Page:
Avraham Shlonsky was born to a Chassidic family in the Ukraine. He immigrated to Eretz Israel [Palestine] in 1922 and worked at first in agriculture and later as a journalist, editor and translator. His many translations into Hebrew include Hamlet and King Lear, as well as a number of the Russian classics. Among the most significant of modern Hebrew poets, he had a great impact on the work of a large circle of young writers.
From the outset, Shlonsky's poetic style differed
significantly from anything previously written in Hebrew.
Understanding the dialectical relationship between innovation and
tradition, his early work reflects the hopeful transition from old to
new. Shlonsky saw human isolation in the modern city during a
year-long stay in Paris, and was exposed to the horrors of the Holocaust
on a visit to post-war Europe. These experiences resulted in sharp,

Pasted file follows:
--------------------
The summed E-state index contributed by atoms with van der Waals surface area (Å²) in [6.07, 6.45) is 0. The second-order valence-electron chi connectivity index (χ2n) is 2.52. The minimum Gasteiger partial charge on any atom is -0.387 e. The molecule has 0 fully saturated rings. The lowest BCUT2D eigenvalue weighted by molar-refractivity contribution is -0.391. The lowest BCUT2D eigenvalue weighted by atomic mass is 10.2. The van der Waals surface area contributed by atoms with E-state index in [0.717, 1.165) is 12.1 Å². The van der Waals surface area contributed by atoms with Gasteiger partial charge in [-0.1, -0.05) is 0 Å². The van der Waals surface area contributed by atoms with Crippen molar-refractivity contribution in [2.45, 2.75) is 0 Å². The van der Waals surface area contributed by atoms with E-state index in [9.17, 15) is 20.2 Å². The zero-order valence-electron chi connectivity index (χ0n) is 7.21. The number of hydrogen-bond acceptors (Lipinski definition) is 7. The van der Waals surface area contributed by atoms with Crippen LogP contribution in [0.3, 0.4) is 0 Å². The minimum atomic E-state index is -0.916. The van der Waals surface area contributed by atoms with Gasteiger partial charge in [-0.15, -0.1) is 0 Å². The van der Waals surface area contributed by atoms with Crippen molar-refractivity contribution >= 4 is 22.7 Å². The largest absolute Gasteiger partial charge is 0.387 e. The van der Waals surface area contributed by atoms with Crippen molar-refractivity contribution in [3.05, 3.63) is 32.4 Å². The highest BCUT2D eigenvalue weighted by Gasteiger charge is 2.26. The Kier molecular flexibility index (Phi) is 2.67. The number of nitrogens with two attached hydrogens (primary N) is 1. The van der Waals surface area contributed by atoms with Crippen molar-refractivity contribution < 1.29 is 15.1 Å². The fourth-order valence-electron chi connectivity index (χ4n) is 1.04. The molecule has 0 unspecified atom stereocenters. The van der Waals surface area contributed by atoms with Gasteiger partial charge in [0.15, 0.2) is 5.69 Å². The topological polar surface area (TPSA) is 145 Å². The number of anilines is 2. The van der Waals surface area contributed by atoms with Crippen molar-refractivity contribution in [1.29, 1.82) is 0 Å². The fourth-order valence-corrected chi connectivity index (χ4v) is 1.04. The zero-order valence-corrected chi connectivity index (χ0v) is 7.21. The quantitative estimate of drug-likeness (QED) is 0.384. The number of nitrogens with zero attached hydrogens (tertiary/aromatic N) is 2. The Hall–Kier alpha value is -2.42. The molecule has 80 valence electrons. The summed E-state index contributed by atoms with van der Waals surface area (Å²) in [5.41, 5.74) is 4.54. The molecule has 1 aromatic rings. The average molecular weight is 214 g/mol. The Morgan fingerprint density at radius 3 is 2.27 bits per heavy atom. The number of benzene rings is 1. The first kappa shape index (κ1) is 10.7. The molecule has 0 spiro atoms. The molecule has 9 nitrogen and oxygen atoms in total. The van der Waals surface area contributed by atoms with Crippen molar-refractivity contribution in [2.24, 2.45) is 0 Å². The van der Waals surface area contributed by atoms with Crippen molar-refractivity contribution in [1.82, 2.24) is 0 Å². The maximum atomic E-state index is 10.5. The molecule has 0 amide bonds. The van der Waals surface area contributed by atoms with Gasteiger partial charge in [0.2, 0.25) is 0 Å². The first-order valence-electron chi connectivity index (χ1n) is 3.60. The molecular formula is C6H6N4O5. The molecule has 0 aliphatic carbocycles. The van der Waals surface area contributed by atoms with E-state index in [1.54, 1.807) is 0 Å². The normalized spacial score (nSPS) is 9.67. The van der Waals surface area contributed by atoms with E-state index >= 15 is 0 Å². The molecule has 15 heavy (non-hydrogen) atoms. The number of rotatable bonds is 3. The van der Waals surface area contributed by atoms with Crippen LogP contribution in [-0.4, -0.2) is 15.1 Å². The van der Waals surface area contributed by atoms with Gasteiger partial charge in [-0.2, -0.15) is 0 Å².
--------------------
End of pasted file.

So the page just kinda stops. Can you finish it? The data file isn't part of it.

painful expressions of alienation, fear, grief and terror in his
poetry. Much of his later work expresses questioning and doubt, and
even the return to rich melodies and images in Shlonsky's final
collection is underscored by dismal, tragic meaning. He contributed
to the creation of modern Hebrew poetry and significanly influenced
the poets of his generation. He fought against Bialik's
generation, striving for a new poetry. Abraham Shlonsky is widely
recognized as one of the great Hebrew poets of the twentieth century.
Books in Translation
Source: Copyright The Institute for the Translation of Hebrew Literature. Reprinted by kind permission of The Institute for the Translation of Hebrew Literature, Ramat Gan Israel. The Institute web site contains biographies of 300 Israeli authors.